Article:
Monet was not alone. Mary Cassatt, refusing an award said words to the effect "I must stick to my principle - no jury, no medals, no awards - no profession is so enslaved as ours."
Robert Henri of Art Spirit fame taught that growth is the entire payoff. "Making pictures is what we do when submitting to juries." There should be no emphasis on production. Painting marks are a by product of seeking to be who you already are. This theme runs through from Corot to the Impressionists to Cezanne, Matisse, and Picasso. Picasso famously said "it took me 4 years to learn to paint like the masters and the rest of my life to paint like a child."
My mentor explains "distractions like that rob you of development" - from becoming who you are.
The living masters have their version as well.
David Leffel; "Painting pictures is confining. Learning to paint is limitless."
"So many paintings, so little art."
Richard Schmid; "You and your mind are ultimately the real subject of your art regardless of what you paint."
"Do not ask yourself, What do I see? Rather ask, What do I see?"
It takes time to internalize these words. Some of them I have struggled with for years.
1. Avoid the goal of making a successful painting. Think of periods, such as childhood, when your self understanding grew and you became more of who you are. With such a freedom we realized the payoff was growth. Making art should be this way. Paintings are just a series of events that happen along the way. Let them go. Keep moving.
2. Make many starts. As soon as the freshness evaporates, stop. Picasso lectured eloquently on this. "Finish is the death of our work because it means we are painting an expectation and that puts the brakes on painting to see and feel more deeply. Every beginning is a new prompt. Begin everything, finish nothing. Also stated by Cezanne. Paint some everywhere, don't finish anywhere.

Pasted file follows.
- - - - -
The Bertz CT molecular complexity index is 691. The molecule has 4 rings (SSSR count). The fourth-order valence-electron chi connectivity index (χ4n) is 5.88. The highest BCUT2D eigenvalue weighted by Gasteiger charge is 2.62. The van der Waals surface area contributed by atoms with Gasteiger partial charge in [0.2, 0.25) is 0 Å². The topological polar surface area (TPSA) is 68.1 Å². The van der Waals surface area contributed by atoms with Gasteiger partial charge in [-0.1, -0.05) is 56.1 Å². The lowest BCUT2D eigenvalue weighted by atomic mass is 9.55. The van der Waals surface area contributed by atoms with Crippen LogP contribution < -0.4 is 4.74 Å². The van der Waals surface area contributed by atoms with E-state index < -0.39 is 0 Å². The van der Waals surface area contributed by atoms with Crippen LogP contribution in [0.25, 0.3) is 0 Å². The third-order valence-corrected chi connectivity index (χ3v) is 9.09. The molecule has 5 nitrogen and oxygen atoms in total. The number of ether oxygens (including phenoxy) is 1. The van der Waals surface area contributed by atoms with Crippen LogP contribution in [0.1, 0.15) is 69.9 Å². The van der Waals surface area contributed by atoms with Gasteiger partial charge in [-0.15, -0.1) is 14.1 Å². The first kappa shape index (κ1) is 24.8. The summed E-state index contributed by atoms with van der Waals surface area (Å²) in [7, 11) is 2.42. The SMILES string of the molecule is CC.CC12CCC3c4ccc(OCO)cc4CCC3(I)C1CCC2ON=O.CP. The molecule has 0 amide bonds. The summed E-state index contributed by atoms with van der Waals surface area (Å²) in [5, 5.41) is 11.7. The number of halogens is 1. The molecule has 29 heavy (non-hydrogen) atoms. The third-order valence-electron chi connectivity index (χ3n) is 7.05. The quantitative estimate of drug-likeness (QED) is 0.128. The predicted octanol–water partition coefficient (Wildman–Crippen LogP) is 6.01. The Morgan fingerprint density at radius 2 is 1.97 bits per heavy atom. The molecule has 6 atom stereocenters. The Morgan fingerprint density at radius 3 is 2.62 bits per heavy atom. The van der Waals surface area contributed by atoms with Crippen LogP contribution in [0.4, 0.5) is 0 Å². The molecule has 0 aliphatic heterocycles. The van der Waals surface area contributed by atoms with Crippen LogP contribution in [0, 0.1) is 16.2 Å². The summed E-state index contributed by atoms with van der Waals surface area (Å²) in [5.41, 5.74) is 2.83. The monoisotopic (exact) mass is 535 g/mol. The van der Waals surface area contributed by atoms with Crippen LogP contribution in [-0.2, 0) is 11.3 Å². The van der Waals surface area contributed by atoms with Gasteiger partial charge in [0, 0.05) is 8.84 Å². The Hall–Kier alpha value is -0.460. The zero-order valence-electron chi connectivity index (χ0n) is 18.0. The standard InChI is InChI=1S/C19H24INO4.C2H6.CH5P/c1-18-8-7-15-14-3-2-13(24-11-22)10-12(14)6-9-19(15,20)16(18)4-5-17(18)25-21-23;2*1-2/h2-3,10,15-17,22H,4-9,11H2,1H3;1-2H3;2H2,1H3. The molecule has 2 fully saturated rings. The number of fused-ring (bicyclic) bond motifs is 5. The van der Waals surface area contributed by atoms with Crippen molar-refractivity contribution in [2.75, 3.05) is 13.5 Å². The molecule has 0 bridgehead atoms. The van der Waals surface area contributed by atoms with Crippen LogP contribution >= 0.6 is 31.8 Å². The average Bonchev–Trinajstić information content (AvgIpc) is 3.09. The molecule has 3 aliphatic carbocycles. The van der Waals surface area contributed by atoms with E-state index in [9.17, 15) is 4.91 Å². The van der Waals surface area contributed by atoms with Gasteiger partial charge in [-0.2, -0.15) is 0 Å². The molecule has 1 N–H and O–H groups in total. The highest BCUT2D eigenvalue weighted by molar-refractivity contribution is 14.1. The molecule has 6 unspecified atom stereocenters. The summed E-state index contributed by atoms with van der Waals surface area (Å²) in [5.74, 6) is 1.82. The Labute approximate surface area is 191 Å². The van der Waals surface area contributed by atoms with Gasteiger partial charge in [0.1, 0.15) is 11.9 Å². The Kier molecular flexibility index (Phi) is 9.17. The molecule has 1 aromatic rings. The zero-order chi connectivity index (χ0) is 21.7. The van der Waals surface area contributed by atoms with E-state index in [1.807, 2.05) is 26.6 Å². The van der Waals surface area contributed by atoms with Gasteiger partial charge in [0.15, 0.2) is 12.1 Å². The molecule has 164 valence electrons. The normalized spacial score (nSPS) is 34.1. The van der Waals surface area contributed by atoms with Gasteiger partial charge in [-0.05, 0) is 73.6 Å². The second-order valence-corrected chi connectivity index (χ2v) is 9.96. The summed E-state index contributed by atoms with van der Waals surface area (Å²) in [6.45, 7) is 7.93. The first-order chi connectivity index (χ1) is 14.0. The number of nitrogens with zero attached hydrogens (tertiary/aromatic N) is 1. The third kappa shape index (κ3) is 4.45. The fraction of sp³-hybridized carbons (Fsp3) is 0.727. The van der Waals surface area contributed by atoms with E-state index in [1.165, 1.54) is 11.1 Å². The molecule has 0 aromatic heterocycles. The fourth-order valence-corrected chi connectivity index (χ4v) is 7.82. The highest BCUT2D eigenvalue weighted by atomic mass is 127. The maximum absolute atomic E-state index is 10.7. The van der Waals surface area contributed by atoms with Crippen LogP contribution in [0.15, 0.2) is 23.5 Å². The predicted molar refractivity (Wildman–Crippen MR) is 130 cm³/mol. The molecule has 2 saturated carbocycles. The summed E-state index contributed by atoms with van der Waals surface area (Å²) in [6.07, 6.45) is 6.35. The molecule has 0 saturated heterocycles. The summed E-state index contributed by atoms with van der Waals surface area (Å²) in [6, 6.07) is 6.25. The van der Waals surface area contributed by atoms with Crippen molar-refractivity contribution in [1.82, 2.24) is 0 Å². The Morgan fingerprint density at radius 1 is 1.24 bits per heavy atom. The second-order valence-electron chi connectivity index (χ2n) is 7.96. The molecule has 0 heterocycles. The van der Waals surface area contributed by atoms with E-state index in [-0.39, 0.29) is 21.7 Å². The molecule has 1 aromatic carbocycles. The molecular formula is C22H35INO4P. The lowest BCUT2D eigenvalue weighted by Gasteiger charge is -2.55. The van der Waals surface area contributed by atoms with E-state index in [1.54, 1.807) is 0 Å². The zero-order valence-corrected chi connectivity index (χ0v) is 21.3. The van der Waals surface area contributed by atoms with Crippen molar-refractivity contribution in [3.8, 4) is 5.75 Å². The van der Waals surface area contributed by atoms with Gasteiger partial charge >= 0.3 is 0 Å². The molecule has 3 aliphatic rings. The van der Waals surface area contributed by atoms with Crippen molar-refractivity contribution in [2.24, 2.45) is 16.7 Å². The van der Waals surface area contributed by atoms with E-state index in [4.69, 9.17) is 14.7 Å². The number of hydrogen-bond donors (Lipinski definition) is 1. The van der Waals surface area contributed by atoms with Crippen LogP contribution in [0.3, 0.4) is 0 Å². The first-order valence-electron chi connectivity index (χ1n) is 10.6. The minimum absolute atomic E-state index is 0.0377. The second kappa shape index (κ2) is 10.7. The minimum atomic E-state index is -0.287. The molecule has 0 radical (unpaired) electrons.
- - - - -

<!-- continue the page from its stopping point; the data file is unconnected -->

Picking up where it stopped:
3. Ignore non artist authorities (many painters few artists). Juries, grantors, facebook likes, the gallery, the direction from "them" are just so many fingers in our pie. These measures push us to performing and not creating. Their sense of worth takes over our own. This is precisely what Parisian artists fought against (think Salon).
4. Let the world see who YOU are. It is so easy to hide behind others expectations, seek sources of praise that we can count on by pleasing our audience. We cannot be free to be who we are if we are not risking who we are in front of others.
A "career?" The painters of Paris made their big career move, as it turned out, by biting the very hand that fed them. The assembly line to the great gallery opening is the painter's kiss of death.